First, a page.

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5 Ways Workplaces Can Be Allies To Their Queer Employees!

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Written by: Anuska Roy

The Coronavirus outbreak situated workplaces worldwide in an unprecedented state of remote working without physical interactions. Workplaces were transformed into Zoom meeting rooms and conferences and communications became dependant on online hosting platforms.

For many workplaces, this switch to an online mode of communication and transference of information led to a disconnect between integral aspects of inclusivity in terms of language, demeanour and the overall praxis of implementing policies.

Representational image.

Challenge For Remote Workplaces

The sudden switch to communication dispersion through online modes led to a huge amount of confusion. Consequently, confusion with regards to following inclusive policies for all members of the workforce also increased. Corporate sectors and HR professionals can take up some important steps towards building an inclusive and diverse workforce. These policies are useful for the queer community starting off as employees. Furthermore, these can be implemented while conducting their work through an online mode.

For members belonging to the LGBTQIAP+ community, inclusivity can have ramifications through various actions. Consequently, given the importance of June as the Pride month, it is doubly important now for workplaces to take accountability for queer employees within their workforce.

Steps Professionals Can Take To Make Their Remote Workplace Inclusive:

1. Respecting Pronouns:

Pronouns are the most basic aspect of respectability that workplaces can give to their employees.  A welcoming and inclusive atmosphere wherein non-cis individuals must feel comfortable in their own identities is of importance.

Moreover, workplaces can cause be a huge trigger to non-cis persons who feel the need to constrict to heteronormative ideals of gender. Information dissemination through pronoun identification in mails, internal communications and so on can help them feel comfortable and included in the workplace as an integral and valued member of the team.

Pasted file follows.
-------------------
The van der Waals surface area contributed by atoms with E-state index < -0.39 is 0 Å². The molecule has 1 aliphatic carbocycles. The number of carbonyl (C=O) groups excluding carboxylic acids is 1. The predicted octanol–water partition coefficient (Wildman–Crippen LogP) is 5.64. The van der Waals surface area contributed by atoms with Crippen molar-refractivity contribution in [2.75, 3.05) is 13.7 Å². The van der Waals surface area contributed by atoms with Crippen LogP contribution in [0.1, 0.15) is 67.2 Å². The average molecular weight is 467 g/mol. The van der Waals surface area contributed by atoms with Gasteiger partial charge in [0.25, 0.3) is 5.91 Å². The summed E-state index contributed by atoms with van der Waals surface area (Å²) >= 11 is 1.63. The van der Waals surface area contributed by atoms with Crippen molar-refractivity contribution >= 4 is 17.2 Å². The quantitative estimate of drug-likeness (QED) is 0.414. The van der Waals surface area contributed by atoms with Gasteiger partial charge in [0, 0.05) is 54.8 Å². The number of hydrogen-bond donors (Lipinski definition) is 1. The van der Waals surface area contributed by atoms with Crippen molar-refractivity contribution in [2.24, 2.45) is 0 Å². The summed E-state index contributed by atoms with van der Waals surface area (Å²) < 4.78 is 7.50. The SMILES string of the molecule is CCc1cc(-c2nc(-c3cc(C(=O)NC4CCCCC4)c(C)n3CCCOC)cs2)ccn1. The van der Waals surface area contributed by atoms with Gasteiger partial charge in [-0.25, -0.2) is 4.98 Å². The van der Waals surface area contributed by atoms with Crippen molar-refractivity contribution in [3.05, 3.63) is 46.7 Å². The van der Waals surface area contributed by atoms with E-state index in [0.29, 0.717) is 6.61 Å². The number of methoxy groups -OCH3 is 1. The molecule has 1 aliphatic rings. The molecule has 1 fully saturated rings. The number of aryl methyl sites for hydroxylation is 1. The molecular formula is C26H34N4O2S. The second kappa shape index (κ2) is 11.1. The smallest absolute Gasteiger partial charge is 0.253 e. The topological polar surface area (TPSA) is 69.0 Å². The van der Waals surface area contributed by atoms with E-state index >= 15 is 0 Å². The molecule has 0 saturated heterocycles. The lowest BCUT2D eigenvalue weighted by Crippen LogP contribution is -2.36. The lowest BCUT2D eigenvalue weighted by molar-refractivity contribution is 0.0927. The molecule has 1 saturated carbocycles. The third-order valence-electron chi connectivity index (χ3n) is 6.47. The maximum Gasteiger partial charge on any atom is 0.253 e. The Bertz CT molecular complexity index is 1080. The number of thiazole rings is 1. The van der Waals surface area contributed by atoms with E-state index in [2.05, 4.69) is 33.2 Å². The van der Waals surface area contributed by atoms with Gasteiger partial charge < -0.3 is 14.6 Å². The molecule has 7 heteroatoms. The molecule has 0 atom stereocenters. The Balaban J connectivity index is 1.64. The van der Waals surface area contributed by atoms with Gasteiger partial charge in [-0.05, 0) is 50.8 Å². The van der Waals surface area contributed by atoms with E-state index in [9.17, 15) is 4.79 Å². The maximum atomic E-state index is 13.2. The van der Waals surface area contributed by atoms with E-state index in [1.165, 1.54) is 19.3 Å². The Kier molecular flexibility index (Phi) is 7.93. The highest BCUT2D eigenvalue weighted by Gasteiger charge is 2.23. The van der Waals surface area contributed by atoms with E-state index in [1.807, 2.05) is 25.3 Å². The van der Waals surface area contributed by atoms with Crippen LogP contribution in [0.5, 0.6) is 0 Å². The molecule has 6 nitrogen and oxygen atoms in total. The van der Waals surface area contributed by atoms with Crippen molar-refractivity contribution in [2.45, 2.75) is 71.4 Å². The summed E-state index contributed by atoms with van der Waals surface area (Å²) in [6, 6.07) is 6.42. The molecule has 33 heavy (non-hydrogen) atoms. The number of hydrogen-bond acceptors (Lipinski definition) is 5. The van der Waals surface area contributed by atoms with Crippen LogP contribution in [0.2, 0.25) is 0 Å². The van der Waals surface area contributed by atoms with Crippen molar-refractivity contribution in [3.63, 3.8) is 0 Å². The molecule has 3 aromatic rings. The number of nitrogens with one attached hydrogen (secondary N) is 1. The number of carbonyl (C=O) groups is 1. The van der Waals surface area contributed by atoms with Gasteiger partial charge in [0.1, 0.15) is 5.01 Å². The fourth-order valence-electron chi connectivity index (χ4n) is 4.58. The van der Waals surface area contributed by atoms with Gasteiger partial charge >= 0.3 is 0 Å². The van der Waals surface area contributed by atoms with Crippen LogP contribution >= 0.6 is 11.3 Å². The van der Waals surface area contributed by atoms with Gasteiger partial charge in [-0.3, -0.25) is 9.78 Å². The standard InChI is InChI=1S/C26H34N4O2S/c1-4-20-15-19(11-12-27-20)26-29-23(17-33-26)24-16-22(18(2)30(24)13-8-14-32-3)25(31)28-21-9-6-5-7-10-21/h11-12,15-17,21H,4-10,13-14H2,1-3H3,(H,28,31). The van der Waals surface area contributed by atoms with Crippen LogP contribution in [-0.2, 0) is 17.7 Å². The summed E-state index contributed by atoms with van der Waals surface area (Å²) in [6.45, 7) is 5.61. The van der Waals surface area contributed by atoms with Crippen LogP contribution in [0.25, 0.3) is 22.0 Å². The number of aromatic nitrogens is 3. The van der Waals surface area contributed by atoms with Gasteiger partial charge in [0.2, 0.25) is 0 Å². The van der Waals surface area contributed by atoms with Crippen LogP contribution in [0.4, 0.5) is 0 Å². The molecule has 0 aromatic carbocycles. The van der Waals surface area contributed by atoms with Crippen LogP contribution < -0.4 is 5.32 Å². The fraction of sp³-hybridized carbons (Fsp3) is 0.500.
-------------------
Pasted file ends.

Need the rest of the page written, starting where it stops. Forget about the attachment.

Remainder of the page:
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2. Non-invasive conversations:

It is important to acknowledge that queerness is a deeply personal identity for some that they may not wish to put out on display. Consequently, invasive questioning along the lines of asking employees about their romantic history, current attachments or even their process of coming to terms with their identity can cause massive triggers for them. Furthermore, workplaces must remember to respect boundaries for queer persons just as much as they respect boundaries for cis-heterosexual persons.

3. Valuing your queer employees’ time and effort:

Workplace culture can often forge an identity for their queer employees as existing to provide free information to allies. It is essential to remember that queer identities must not be seen as a module for study or research. Moreover, their time and efforts are not to be taken for granted by colleagues or supervisors. Many queer individuals have often faced the brunt of educating their colleagues.

This education could have been learnt by them through simple Google searches. However, this responsibility always falls on queer employees. Queer identities must not be pigeon-holed into study courses that are available for free.

4. Implement queer-friendly policies:

Queer friendly policies for remote workplaces can range from implementing support programs for queer employees or even participating in capacity building workshops. Moreover, the pandemic and subsequent lockdown have placed many young queer individuals starting out on their first job stuck in homophobic homes. Consequently, having support programs for queer employees can help them gain access to necessary support groups and solidarity which they are missing in their own homes.